By Razen Manandhar
Asmall but rich in uniqueness city lies just six kilometres south of the capital. The city of Patan or Lalitpur, named Yala in local language, was a separate state three hundred years ago and the kings ruled from the Patan Durbar Roayl Palace till Nepal was conquered by King Prithvi Narayan Shah in 1769.
The Patan Durbar Square is called Chaukot Durbar and Mangal Bazaar, which is derived from Manigla or Manigvala, the ancient name of the palace. It is no less significant than that of the Hanumandhoka of Kathmandu though it is smaller in spatial distribution.
Probably there had been a administrative office by the 7th century as the King Narendra Dev had addressed the area as Yupa Grama in his writing. A chronicle adds that a 11th century king Bara Dev started living in the palace as his father abandoned the throne. Similarly, contexts that King Rudra Dev constructed different courtyards in the palace by 1170 AD but lacks strong conformations.
On the foundation of chronicles, what today is seen there is mostly the creation of three of the prominent kings of the state of Patan King Siddhinarasimha Malla, Sri Nivas Malla and Yog Narendra Malla in 1619 to 1705 AD.
The present status of the Durbar Square has three courtyards - Mani Keshar Chowk, Mul Chowk, Sundari Chowk, the Bhandarkhal Garden and Kamal Pokhari in its complex.
The major temples can be found in and around the palace are : Bhai Degaa, Maharani Pokhari, Octagonal Krishna Temple, Shiva Pagoda, Hari Shankar Temple, Shiva Temple, Narshimha-Vishnu Temple, Jagat Narayan Temple, Krishna Temple, Vishwonath Temple, Bhimsen Temple, Mani Ganesh Temple, Degutale Temple, Taleju Temple, Shiva Pagoda, Ganesh idol, Hanuman idol and Hanuman idol.
The Big bell, Statue column of King Yognarendra Malla, Statue column of Garuda, Mangal Water spout are also the parts of the complex. Besides, the public building of Taha Phalcha, Aayoo Guthi House and the platform of Mani Mandap also have their significance being the public places which shows the cultural proximity the palace permits to the public.
The Patan Museum is sophisticated but it also stands as an example of the intrusion of the foreign technology in conservation of the archaeological monuments. Many archaeologists objected in the form the conservationist gave to the inner courtyard of the Keshav Narayan Chowk.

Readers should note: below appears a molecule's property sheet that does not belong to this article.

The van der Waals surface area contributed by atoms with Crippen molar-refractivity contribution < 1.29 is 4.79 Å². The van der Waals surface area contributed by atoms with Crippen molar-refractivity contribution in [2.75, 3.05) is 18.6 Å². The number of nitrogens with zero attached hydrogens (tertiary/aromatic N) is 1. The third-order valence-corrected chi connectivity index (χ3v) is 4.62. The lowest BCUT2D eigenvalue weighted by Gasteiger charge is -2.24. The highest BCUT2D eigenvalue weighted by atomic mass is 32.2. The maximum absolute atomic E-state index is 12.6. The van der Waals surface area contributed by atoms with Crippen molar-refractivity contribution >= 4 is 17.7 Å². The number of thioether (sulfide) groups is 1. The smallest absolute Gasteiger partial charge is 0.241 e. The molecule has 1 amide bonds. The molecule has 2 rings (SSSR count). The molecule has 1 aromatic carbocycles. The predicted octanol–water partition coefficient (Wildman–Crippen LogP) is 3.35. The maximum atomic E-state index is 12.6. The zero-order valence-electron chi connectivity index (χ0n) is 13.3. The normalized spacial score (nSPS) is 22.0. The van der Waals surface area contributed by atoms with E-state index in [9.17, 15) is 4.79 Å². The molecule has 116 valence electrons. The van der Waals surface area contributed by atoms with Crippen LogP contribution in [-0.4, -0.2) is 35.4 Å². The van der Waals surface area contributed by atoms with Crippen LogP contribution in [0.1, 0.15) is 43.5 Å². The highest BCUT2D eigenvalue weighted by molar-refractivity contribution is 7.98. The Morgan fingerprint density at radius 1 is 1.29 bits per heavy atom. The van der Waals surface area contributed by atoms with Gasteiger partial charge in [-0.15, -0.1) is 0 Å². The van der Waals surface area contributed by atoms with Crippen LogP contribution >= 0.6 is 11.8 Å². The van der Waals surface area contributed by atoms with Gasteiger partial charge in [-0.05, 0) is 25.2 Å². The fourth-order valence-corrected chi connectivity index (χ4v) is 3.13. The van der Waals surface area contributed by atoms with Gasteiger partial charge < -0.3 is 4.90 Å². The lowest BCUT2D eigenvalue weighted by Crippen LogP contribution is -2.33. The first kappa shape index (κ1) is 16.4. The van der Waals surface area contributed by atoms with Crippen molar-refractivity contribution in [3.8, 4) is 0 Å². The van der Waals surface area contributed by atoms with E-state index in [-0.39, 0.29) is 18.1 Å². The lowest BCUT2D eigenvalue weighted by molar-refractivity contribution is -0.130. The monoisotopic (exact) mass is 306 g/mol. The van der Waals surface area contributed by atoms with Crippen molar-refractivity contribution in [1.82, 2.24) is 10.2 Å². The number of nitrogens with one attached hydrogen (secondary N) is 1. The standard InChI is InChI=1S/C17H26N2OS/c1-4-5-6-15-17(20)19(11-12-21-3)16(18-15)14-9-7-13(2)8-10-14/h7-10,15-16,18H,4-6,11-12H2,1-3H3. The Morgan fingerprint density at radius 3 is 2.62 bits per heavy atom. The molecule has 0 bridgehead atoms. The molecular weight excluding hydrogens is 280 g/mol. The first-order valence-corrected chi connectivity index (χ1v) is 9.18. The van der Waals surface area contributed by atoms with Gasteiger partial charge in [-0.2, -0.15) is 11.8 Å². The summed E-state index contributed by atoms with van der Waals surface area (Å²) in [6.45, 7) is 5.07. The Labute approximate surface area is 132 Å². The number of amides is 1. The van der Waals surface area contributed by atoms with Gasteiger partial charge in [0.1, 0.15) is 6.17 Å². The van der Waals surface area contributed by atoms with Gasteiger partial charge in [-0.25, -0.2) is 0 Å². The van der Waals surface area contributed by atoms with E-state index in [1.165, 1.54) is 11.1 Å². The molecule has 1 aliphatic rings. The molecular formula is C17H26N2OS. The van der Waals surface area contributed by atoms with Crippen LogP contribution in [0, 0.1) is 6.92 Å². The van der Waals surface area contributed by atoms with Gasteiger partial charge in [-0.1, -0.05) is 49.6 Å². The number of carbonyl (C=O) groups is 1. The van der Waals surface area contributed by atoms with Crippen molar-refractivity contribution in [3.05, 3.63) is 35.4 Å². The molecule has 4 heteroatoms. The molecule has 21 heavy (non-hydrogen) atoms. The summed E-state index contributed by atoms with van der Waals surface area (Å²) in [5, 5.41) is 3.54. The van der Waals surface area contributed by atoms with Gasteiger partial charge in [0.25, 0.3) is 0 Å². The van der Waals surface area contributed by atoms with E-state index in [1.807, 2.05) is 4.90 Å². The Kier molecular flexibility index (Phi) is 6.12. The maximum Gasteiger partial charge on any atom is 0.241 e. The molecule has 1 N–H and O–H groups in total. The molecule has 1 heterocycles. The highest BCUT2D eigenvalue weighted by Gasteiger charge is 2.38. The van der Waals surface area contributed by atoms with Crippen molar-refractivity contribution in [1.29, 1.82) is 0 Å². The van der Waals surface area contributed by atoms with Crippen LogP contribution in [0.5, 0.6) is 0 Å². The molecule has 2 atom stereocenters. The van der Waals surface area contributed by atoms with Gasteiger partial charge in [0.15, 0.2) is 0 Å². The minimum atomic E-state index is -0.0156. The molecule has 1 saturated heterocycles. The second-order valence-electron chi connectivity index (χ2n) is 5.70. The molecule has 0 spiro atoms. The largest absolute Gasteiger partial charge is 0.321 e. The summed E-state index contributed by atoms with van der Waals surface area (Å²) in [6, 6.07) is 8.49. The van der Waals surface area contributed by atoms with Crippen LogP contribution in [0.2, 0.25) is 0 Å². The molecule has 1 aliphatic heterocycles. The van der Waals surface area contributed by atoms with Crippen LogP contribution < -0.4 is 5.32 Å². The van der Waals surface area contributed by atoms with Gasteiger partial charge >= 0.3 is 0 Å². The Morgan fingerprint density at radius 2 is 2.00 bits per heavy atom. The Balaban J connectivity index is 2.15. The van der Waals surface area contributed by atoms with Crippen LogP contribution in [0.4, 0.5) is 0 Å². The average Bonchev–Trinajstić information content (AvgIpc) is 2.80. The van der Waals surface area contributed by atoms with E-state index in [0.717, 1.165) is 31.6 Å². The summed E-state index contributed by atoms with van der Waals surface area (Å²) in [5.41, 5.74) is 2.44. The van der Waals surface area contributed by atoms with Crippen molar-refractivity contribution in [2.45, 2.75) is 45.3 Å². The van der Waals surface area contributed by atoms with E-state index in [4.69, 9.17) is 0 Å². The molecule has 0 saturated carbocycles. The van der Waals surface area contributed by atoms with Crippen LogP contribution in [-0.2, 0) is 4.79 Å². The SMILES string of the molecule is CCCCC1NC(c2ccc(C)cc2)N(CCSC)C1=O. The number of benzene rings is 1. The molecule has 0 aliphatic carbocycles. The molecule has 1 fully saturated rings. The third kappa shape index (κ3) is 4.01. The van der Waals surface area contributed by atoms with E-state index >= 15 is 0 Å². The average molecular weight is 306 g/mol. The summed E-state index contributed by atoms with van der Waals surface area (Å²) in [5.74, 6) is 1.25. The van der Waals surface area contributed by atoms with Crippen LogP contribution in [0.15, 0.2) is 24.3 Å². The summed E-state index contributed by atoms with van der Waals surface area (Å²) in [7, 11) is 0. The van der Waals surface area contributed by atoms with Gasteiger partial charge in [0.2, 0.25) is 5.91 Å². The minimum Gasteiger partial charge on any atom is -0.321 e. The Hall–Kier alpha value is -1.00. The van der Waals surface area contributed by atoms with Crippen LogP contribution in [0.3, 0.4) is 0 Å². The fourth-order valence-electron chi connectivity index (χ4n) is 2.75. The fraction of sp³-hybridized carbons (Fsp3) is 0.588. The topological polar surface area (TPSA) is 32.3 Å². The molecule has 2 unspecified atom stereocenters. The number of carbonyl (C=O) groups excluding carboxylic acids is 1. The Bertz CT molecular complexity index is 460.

Further, Shiva Pagoda Temple, Temples of Saugal, Ibahabahil, Machendranath, Minnath, Purnachandi, Kwalakhu area, Hiranya Varna Mahavihar, Kumbheshwor, Chapat Ganesh Rudra Varna Mahavihar and Mahaboudha Temple are some other temples which are close to the historic palace and they all combine to make the Durbar Square a zone of UNESCO World Heritage Site.
But though, this Durbar Square is waiting for conservation. Shops for modern appliances are rented in the Durbar Square and a rows of curio shops, squat upon the main area. One side of the palace is used as a school whereas the other side is left idle, after using it as a district court. The precious doors and windows are decaying and the local Royal Palace Protection Office, a section of Department of Archaeology is waiting for budget to renovate the heritage zone. The masterpiece Tusaa Hiti or Sundari Chowk is closed for several years afer a constly documentation, in the pretext that some international agency would come and renovate it for our sake.
Lalitpur Sub-metropolitan City started levying entrance fee from the tourists in Janaury 2000. Out of the money, it has recently stated renovating several temples outside the palace. But Department of Archaeology is yet to show its existence in the World Heritage Site. The modern buildings are rising in the vicinity against the Protected Monument Zone Act. The whole complex is standing without a single security personal to safeguard the mass of priceless monuments.
Amazingly, it is one of the most favoured platform for the Cummunist leaders to hold mass meeings. Even the radicals, who show their existance by dismantling historic temples in remote districts, choose the velnerable zone to hoist cycle-and-hammer flag on temples being renovated.
"In 1997 work on heritage conservation plan for Patan began with funding from the German Technical Corporation (GTZ) under its Urban Development through Local Efforts programme. Its publication, Patan heritage Conservation Action Plan, 1998, was prepared by Sandy Kentro Associates. This provides detailed suggestions for strategic, physical, and managerial planning with significant inputs also from the Department of Archaeology, but fails to relate its own recommendations to the historical background of earlier planning proposals for the Patan World Heritage Monument Zone," states an evaluation report of International Safeguarding Campaign for the Kathmandu Valley 1979-2001.